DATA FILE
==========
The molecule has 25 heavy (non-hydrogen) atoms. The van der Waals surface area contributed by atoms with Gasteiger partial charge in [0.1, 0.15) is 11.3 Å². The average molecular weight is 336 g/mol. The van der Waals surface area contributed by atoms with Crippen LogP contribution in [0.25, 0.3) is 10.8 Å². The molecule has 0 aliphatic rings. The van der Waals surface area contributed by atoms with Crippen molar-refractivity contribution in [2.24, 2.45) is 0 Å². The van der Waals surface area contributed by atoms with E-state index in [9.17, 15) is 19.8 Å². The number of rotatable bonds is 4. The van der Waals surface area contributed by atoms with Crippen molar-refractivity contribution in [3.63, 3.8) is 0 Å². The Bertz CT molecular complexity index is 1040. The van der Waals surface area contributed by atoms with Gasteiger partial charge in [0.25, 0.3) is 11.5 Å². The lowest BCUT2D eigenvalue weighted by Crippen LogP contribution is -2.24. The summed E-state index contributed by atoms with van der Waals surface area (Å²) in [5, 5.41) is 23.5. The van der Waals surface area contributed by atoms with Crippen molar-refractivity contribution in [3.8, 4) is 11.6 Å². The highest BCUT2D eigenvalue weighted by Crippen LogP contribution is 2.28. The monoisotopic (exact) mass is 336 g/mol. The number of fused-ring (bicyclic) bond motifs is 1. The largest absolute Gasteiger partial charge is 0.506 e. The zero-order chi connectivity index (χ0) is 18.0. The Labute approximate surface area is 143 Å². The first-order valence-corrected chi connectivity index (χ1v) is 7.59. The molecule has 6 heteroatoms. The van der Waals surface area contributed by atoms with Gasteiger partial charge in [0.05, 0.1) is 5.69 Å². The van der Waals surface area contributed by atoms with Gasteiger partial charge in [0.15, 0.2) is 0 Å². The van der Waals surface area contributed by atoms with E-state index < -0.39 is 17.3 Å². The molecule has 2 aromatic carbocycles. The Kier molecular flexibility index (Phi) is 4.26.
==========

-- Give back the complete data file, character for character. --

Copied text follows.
The molecule has 25 heavy (non-hydrogen) atoms. The van der Waals surface area contributed by atoms with Gasteiger partial charge in [0.1, 0.15) is 11.3 Å². The average molecular weight is 336 g/mol. The van der Waals surface area contributed by atoms with Crippen LogP contribution in [0.25, 0.3) is 10.8 Å². The molecule has 0 aliphatic rings. The van der Waals surface area contributed by atoms with Crippen molar-refractivity contribution in [2.24, 2.45) is 0 Å². The van der Waals surface area contributed by atoms with E-state index in [9.17, 15) is 19.8 Å². The number of rotatable bonds is 4. The van der Waals surface area contributed by atoms with Crippen molar-refractivity contribution in [3.63, 3.8) is 0 Å². The Bertz CT molecular complexity index is 1040. The van der Waals surface area contributed by atoms with Gasteiger partial charge in [0.25, 0.3) is 11.5 Å². The lowest BCUT2D eigenvalue weighted by Crippen LogP contribution is -2.24. The summed E-state index contributed by atoms with van der Waals surface area (Å²) in [5, 5.41) is 23.5. The van der Waals surface area contributed by atoms with Crippen molar-refractivity contribution in [3.8, 4) is 11.6 Å². The highest BCUT2D eigenvalue weighted by Crippen LogP contribution is 2.28. The monoisotopic (exact) mass is 336 g/mol. The number of fused-ring (bicyclic) bond motifs is 1. The largest absolute Gasteiger partial charge is 0.506 e. The zero-order chi connectivity index (χ0) is 18.0. The Labute approximate surface area is 143 Å². The first-order valence-corrected chi connectivity index (χ1v) is 7.59. The molecule has 6 heteroatoms. The van der Waals surface area contributed by atoms with Gasteiger partial charge in [0.05, 0.1) is 5.69 Å². The van der Waals surface area contributed by atoms with Gasteiger partial charge in [0.15, 0.2) is 0 Å². The van der Waals surface area contributed by atoms with E-state index < -0.39 is 17.3 Å². The molecule has 2 aromatic carbocycles. The Kier molecular flexibility index (Phi) is 4.26.